Leaked document shows European regulators are considering ban on indiscriminate surveillance and AI use in credit scoring etc
The European Union is reportedly looking to rein in the worse uses of artificial intelligence (AI) for mass surveillance, social behaviour scoring, and other functions.
According to a leaked 81 page document, reported by Politico, the EU draft rules says “indiscriminate surveillance of natural persons should be prohibited when applied in a generalized manner to all persons without differentiation.”
Surveillance can include the monitoring and tracking of people in both the digital and physical worlds.
Politico reported that the European Commission would ban certain uses of ‘high-risk’ artificial intelligence systems altogether, and limit others from entering the bloc if they don’t meet its standards.
Companies that don’t comply could be fined up to €20 million or 4 percent of their turnover.
The Commission will reportedly unveil its final regulation on 21 April.
The rules are reportedly the first of their kind to regulate artificial intelligence.
Essentially, the EU is not going to follow the US approach of allowing tech firms to regulate themselves on the matter, nor does it want to go by the way of China in harnessing the tech to implement a surveillance state.
Instead, the bloc reportedly says it wants a “human-centric” approach that both boosts the tech, but also keeps it from threatening its strict privacy laws.
What this means in practice is that AI systems can be legitimately used to help manufacturing, model climate change, or make the energy grid more efficient.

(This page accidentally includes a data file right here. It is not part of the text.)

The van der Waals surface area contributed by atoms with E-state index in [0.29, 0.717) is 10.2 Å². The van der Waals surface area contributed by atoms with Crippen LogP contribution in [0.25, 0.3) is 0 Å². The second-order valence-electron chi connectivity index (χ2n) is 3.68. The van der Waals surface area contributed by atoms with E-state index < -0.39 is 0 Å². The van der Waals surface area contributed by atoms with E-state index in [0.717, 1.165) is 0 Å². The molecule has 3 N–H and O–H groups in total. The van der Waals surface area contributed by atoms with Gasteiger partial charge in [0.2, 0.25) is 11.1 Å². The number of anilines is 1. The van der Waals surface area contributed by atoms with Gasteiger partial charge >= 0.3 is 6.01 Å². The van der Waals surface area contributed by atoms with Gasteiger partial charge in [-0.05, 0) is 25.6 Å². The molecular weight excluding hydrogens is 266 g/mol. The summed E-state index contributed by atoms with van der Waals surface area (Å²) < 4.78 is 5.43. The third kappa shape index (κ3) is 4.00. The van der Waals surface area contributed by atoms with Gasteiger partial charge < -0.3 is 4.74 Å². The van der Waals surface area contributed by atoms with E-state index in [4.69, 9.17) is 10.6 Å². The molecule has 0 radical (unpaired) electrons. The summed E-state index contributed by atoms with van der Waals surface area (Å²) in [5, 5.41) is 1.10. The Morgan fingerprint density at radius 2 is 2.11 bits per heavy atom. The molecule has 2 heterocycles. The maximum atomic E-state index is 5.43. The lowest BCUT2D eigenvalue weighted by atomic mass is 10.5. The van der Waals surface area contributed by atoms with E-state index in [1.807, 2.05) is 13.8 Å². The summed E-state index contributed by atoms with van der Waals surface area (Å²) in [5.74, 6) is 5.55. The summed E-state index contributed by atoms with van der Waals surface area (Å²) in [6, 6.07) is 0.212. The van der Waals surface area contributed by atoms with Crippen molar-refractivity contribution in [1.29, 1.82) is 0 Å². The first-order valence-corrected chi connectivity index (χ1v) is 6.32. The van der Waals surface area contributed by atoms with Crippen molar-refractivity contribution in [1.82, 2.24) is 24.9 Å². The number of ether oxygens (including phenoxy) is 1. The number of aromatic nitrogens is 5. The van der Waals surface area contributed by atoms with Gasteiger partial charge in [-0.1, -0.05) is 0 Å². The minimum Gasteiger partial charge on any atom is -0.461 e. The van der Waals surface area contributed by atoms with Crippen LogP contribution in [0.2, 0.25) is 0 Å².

However, some AI technologies currently in use, such as algorithms used to scan CVs, make creditworthiness assessments, hand out social security benefits or asylum and visa applications, or help judges make decisions, would be labelled as “high risk,” and would be subject to extra scrutiny.
The EU draft laws also reportedly seek to prohibit AI systems that cause harm to people by manipulating their behaviour, opinions or decisions; exploit or target people’s vulnerabilities; and for mass surveillance.
However, the rules do reportedly contain an exception for law enforcement.
For example, the use of facial recognition technology in public places could be allowed if its use is limited in time and geography.
The Commission reportedly said it would allow for exceptional cases in which law enforcement officers could use facial recognition technology from CCTV cameras to find terrorists, for example.
It was back in February 2020 when the European Commission unveiled its highly ambitious ‘digital strategy’ for EU member states over the next five years.
Its digital strategy seeks to encompass tech subjects such as artificial intelligence (AI), broadband, and data collection/sharing, as Europe seeks ways to take back control from American firms such as Google, Facebook and Amazon, as well as Asian rivals.
Despite the EU lacking its own homegrown digital giants, Europe is seeking to impose its own lofty rules that will see European businesses and tech firms engage in a ‘single market” so they can trade data.
The digital strategy also contain its guidance for the use of AI systems in the years ahead.